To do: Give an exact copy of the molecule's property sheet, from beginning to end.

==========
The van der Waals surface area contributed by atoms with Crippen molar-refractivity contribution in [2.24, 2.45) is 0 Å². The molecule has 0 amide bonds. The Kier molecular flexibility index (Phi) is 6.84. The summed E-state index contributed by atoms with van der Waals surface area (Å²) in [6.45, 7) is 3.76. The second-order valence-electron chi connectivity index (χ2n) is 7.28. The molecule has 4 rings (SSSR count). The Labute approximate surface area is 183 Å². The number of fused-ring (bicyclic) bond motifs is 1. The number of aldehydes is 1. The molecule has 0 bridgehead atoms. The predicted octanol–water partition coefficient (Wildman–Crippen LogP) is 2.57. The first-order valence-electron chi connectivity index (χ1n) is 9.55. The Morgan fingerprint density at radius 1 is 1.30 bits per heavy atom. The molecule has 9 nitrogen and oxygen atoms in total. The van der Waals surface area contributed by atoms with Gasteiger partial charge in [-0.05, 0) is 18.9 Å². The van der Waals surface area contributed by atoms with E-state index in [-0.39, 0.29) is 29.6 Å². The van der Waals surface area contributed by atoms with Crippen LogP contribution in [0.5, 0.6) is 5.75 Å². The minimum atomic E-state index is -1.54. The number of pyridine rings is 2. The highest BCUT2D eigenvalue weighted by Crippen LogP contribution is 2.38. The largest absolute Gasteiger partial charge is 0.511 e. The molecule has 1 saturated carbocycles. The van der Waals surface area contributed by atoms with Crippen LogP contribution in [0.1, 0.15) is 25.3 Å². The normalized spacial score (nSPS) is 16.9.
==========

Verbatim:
The van der Waals surface area contributed by atoms with Crippen molar-refractivity contribution in [2.24, 2.45) is 0 Å². The molecule has 0 amide bonds. The Kier molecular flexibility index (Phi) is 6.84. The summed E-state index contributed by atoms with van der Waals surface area (Å²) in [6.45, 7) is 3.76. The second-order valence-electron chi connectivity index (χ2n) is 7.28. The molecule has 4 rings (SSSR count). The Labute approximate surface area is 183 Å². The number of fused-ring (bicyclic) bond motifs is 1. The number of aldehydes is 1. The molecule has 0 bridgehead atoms. The predicted octanol–water partition coefficient (Wildman–Crippen LogP) is 2.57. The first-order valence-electron chi connectivity index (χ1n) is 9.55. The Morgan fingerprint density at radius 1 is 1.30 bits per heavy atom. The molecule has 9 nitrogen and oxygen atoms in total. The van der Waals surface area contributed by atoms with Gasteiger partial charge in [-0.05, 0) is 18.9 Å². The van der Waals surface area contributed by atoms with E-state index in [-0.39, 0.29) is 29.6 Å². The van der Waals surface area contributed by atoms with Crippen LogP contribution in [0.5, 0.6) is 5.75 Å². The minimum atomic E-state index is -1.54. The number of pyridine rings is 2. The highest BCUT2D eigenvalue weighted by Crippen LogP contribution is 2.38. The largest absolute Gasteiger partial charge is 0.511 e. The molecule has 1 saturated carbocycles. The van der Waals surface area contributed by atoms with Crippen LogP contribution in [0.1, 0.15) is 25.3 Å². The normalized spacial score (nSPS) is 16.9.